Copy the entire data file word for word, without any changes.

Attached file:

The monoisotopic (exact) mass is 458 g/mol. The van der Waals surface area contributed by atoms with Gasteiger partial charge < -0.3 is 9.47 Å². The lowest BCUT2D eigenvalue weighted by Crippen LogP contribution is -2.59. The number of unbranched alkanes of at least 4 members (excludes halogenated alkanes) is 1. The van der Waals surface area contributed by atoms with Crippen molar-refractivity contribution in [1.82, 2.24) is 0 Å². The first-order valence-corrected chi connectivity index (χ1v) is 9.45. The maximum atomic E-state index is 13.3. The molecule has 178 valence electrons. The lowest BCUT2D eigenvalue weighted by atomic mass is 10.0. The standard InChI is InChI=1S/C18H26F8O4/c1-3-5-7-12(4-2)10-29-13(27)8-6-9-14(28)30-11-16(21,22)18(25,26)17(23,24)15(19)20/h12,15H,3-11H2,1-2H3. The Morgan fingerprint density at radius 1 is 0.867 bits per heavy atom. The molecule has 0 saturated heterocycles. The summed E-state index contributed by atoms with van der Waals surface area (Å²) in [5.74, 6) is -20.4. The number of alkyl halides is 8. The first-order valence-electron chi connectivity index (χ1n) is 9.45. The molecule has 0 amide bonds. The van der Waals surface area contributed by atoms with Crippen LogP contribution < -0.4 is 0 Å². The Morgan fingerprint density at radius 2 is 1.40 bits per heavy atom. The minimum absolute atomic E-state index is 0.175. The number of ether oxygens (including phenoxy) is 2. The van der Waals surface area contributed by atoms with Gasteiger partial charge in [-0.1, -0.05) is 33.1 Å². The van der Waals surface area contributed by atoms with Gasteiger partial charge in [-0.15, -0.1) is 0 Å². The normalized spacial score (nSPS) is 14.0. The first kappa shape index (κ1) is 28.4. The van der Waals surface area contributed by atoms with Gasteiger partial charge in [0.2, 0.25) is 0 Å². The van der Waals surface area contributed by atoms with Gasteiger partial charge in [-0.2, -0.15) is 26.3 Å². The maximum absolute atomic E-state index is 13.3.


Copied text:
The monoisotopic (exact) mass is 458 g/mol. The van der Waals surface area contributed by atoms with Gasteiger partial charge < -0.3 is 9.47 Å². The lowest BCUT2D eigenvalue weighted by Crippen LogP contribution is -2.59. The number of unbranched alkanes of at least 4 members (excludes halogenated alkanes) is 1. The van der Waals surface area contributed by atoms with Crippen molar-refractivity contribution in [1.82, 2.24) is 0 Å². The first-order valence-corrected chi connectivity index (χ1v) is 9.45. The maximum atomic E-state index is 13.3. The molecule has 178 valence electrons. The lowest BCUT2D eigenvalue weighted by atomic mass is 10.0. The standard InChI is InChI=1S/C18H26F8O4/c1-3-5-7-12(4-2)10-29-13(27)8-6-9-14(28)30-11-16(21,22)18(25,26)17(23,24)15(19)20/h12,15H,3-11H2,1-2H3. The Morgan fingerprint density at radius 1 is 0.867 bits per heavy atom. The molecule has 0 saturated heterocycles. The summed E-state index contributed by atoms with van der Waals surface area (Å²) in [5.74, 6) is -20.4. The number of alkyl halides is 8. The first-order valence-electron chi connectivity index (χ1n) is 9.45. The molecule has 0 amide bonds. The van der Waals surface area contributed by atoms with Crippen LogP contribution < -0.4 is 0 Å². The Morgan fingerprint density at radius 2 is 1.40 bits per heavy atom. The minimum absolute atomic E-state index is 0.175. The number of ether oxygens (including phenoxy) is 2. The van der Waals surface area contributed by atoms with Gasteiger partial charge in [-0.1, -0.05) is 33.1 Å². The van der Waals surface area contributed by atoms with Gasteiger partial charge in [-0.15, -0.1) is 0 Å². The normalized spacial score (nSPS) is 14.0. The first kappa shape index (κ1) is 28.4. The van der Waals surface area contributed by atoms with Gasteiger partial charge in [0.2, 0.25) is 0 Å². The van der Waals surface area contributed by atoms with Gasteiger partial charge in [-0.2, -0.15) is 26.3 Å². The maximum absolute atomic E-state index is 13.3.